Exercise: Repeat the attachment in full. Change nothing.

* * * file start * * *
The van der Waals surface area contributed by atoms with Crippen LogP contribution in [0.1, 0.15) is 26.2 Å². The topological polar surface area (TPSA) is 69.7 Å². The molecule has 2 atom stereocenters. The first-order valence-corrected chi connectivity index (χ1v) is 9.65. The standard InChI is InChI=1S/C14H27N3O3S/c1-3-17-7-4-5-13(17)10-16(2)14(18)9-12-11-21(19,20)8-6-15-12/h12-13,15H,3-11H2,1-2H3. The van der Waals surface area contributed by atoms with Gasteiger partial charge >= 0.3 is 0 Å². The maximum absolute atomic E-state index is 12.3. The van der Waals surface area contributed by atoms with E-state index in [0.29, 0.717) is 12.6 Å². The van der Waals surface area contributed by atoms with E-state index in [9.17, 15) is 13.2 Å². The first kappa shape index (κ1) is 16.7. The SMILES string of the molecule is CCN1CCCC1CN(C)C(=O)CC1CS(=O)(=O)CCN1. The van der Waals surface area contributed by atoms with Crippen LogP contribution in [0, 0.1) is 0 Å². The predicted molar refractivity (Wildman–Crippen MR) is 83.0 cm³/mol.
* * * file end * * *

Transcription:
The van der Waals surface area contributed by atoms with Crippen LogP contribution in [0.1, 0.15) is 26.2 Å². The topological polar surface area (TPSA) is 69.7 Å². The molecule has 2 atom stereocenters. The first-order valence-corrected chi connectivity index (χ1v) is 9.65. The standard InChI is InChI=1S/C14H27N3O3S/c1-3-17-7-4-5-13(17)10-16(2)14(18)9-12-11-21(19,20)8-6-15-12/h12-13,15H,3-11H2,1-2H3. The van der Waals surface area contributed by atoms with Gasteiger partial charge >= 0.3 is 0 Å². The maximum absolute atomic E-state index is 12.3. The van der Waals surface area contributed by atoms with E-state index in [0.29, 0.717) is 12.6 Å². The van der Waals surface area contributed by atoms with E-state index in [9.17, 15) is 13.2 Å². The first kappa shape index (κ1) is 16.7. The SMILES string of the molecule is CCN1CCCC1CN(C)C(=O)CC1CS(=O)(=O)CCN1. The van der Waals surface area contributed by atoms with Crippen LogP contribution in [0, 0.1) is 0 Å². The predicted molar refractivity (Wildman–Crippen MR) is 83.0 cm³/mol.